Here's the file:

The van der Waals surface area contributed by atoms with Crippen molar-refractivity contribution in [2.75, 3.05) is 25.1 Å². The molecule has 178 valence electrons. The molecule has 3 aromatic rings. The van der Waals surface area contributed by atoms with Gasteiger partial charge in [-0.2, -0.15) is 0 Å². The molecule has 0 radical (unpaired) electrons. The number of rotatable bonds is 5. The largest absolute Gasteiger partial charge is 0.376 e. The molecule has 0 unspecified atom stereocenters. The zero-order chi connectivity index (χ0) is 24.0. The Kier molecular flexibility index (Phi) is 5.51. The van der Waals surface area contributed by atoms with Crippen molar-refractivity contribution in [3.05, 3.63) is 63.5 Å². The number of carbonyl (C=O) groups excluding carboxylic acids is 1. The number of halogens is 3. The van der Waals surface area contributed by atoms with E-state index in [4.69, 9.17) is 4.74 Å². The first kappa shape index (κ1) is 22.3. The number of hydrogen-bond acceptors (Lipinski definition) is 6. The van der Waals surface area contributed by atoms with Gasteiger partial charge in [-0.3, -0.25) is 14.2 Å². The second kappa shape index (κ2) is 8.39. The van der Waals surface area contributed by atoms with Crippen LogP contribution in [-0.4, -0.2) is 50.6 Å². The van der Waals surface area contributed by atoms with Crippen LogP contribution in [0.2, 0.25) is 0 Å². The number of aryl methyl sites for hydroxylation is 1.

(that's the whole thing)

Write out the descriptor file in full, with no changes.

The van der Waals surface area contributed by atoms with Crippen molar-refractivity contribution in [2.75, 3.05) is 25.1 Å². The molecule has 178 valence electrons. The molecule has 3 aromatic rings. The van der Waals surface area contributed by atoms with Gasteiger partial charge in [-0.2, -0.15) is 0 Å². The molecule has 0 radical (unpaired) electrons. The number of rotatable bonds is 5. The largest absolute Gasteiger partial charge is 0.376 e. The molecule has 0 unspecified atom stereocenters. The zero-order chi connectivity index (χ0) is 24.0. The Kier molecular flexibility index (Phi) is 5.51. The van der Waals surface area contributed by atoms with Crippen molar-refractivity contribution in [3.05, 3.63) is 63.5 Å². The number of carbonyl (C=O) groups excluding carboxylic acids is 1. The number of halogens is 3. The van der Waals surface area contributed by atoms with E-state index in [4.69, 9.17) is 4.74 Å². The first kappa shape index (κ1) is 22.3. The number of hydrogen-bond acceptors (Lipinski definition) is 6. The van der Waals surface area contributed by atoms with Gasteiger partial charge in [-0.3, -0.25) is 14.2 Å². The second kappa shape index (κ2) is 8.39. The van der Waals surface area contributed by atoms with Crippen LogP contribution in [-0.4, -0.2) is 50.6 Å². The van der Waals surface area contributed by atoms with Crippen LogP contribution in [0.2, 0.25) is 0 Å². The number of aryl methyl sites for hydroxylation is 1.